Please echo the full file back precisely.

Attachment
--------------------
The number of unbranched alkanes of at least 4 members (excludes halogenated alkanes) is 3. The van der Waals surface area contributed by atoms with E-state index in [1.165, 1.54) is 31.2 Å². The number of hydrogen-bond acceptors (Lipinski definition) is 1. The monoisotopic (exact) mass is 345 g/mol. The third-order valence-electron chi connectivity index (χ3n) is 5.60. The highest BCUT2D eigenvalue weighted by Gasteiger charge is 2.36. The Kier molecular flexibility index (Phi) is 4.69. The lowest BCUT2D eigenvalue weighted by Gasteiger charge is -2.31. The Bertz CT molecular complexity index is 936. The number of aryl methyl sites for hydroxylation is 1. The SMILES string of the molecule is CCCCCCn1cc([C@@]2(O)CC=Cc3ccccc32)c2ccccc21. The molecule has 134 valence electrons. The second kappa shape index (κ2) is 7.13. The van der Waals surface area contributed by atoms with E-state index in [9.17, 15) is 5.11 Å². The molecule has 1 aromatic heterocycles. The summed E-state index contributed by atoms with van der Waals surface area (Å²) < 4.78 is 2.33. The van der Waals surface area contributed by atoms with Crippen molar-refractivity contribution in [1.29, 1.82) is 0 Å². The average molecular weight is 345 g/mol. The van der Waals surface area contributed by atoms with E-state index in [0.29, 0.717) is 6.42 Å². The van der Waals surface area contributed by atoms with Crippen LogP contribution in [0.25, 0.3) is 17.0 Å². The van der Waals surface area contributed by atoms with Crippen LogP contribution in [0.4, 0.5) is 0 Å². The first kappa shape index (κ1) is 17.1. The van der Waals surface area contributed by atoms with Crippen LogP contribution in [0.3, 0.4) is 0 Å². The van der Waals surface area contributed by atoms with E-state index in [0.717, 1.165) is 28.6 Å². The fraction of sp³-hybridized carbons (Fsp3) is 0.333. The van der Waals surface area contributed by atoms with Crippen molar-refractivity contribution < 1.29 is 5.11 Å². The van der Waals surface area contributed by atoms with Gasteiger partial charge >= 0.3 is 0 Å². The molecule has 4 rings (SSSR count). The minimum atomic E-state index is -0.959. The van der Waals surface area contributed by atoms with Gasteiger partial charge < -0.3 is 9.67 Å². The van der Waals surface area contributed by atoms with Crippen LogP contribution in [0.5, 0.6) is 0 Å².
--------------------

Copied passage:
The number of unbranched alkanes of at least 4 members (excludes halogenated alkanes) is 3. The van der Waals surface area contributed by atoms with E-state index in [1.165, 1.54) is 31.2 Å². The number of hydrogen-bond acceptors (Lipinski definition) is 1. The monoisotopic (exact) mass is 345 g/mol. The third-order valence-electron chi connectivity index (χ3n) is 5.60. The highest BCUT2D eigenvalue weighted by Gasteiger charge is 2.36. The Kier molecular flexibility index (Phi) is 4.69. The lowest BCUT2D eigenvalue weighted by Gasteiger charge is -2.31. The Bertz CT molecular complexity index is 936. The number of aryl methyl sites for hydroxylation is 1. The SMILES string of the molecule is CCCCCCn1cc([C@@]2(O)CC=Cc3ccccc32)c2ccccc21. The molecule has 134 valence electrons. The second kappa shape index (κ2) is 7.13. The van der Waals surface area contributed by atoms with E-state index in [9.17, 15) is 5.11 Å². The molecule has 1 aromatic heterocycles. The summed E-state index contributed by atoms with van der Waals surface area (Å²) < 4.78 is 2.33. The van der Waals surface area contributed by atoms with Crippen molar-refractivity contribution in [1.29, 1.82) is 0 Å². The average molecular weight is 345 g/mol. The van der Waals surface area contributed by atoms with E-state index in [0.29, 0.717) is 6.42 Å². The van der Waals surface area contributed by atoms with Crippen LogP contribution in [0.25, 0.3) is 17.0 Å². The van der Waals surface area contributed by atoms with Crippen LogP contribution in [0.4, 0.5) is 0 Å². The first kappa shape index (κ1) is 17.1. The van der Waals surface area contributed by atoms with Crippen LogP contribution in [0.3, 0.4) is 0 Å². The van der Waals surface area contributed by atoms with E-state index in [0.717, 1.165) is 28.6 Å². The fraction of sp³-hybridized carbons (Fsp3) is 0.333. The van der Waals surface area contributed by atoms with Crippen molar-refractivity contribution < 1.29 is 5.11 Å². The van der Waals surface area contributed by atoms with Gasteiger partial charge >= 0.3 is 0 Å². The molecule has 4 rings (SSSR count). The minimum atomic E-state index is -0.959. The van der Waals surface area contributed by atoms with Gasteiger partial charge < -0.3 is 9.67 Å². The van der Waals surface area contributed by atoms with Crippen LogP contribution in [0.5, 0.6) is 0 Å².